Of course some may be tempted to reject logic as reflecting the proper way to reason. But that is a position that is hard to defend. Certainly logic seems to work well enough where it is applied, and so the claim that logic is somehow in error cannot be reasonably defended. And so if we are to deny that logic can capture reason it must be because logic necessarily omits valid patterns of reasoning. If these patterns are necessarily left out that must mean that there is no way to consistently formalize them, which is to say that we can’t explicitly state when and how to use these patterns of reasoning in a way that doesn’t lead to error. But if that is the case it is hard to see how we can claim that they are valid patterns of reasoning at all. If they can’t be described in a consistent way then it would seem like they are a kind of intuitive leap we are making which is inexpressible (the leap itself, not where it leads us). And if that is the case how can we defend the correctness of such a leap? Certainly it is possible to reason incorrectly, and so, given that we cannot defend our argument on the basis of it following a pattern that is generally known to be correct, there is no good reason for anyone to be convinced by such arguments.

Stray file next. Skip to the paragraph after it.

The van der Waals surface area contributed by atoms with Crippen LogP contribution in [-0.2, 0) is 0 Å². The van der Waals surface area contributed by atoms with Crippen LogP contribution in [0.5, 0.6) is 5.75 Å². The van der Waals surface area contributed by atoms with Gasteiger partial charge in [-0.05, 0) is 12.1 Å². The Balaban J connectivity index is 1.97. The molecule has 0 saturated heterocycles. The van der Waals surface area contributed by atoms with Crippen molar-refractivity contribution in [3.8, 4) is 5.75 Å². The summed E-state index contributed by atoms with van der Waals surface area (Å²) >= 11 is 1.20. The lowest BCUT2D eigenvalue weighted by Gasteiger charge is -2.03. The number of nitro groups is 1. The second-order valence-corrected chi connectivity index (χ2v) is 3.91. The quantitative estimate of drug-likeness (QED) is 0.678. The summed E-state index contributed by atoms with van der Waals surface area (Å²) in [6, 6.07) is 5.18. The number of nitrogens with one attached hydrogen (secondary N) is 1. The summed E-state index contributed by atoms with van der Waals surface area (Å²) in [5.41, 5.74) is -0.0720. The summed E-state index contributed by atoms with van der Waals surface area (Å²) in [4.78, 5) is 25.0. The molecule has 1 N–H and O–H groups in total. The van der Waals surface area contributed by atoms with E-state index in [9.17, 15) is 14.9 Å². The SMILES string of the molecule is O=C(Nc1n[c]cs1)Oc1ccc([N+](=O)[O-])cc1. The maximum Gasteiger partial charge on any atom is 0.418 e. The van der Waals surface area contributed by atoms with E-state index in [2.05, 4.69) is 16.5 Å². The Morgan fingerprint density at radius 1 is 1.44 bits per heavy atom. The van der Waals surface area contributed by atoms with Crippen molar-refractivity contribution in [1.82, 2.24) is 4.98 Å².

However, just because a valid pattern of argument could be formalized doesn’t mean that it can be formalized by logic as we know it (at least, not without great effort). This is the reason that best explains why philosophy is not done in a formal system. Although we would like to be able to do philosophy in a purely formal manner, and thus reduce the number of mistakes we make, the formal systems that we have simply aren’t suited for doing philosophy. And one day, when our formal systems are superior to those we have now, perhaps we will do philosophy using them.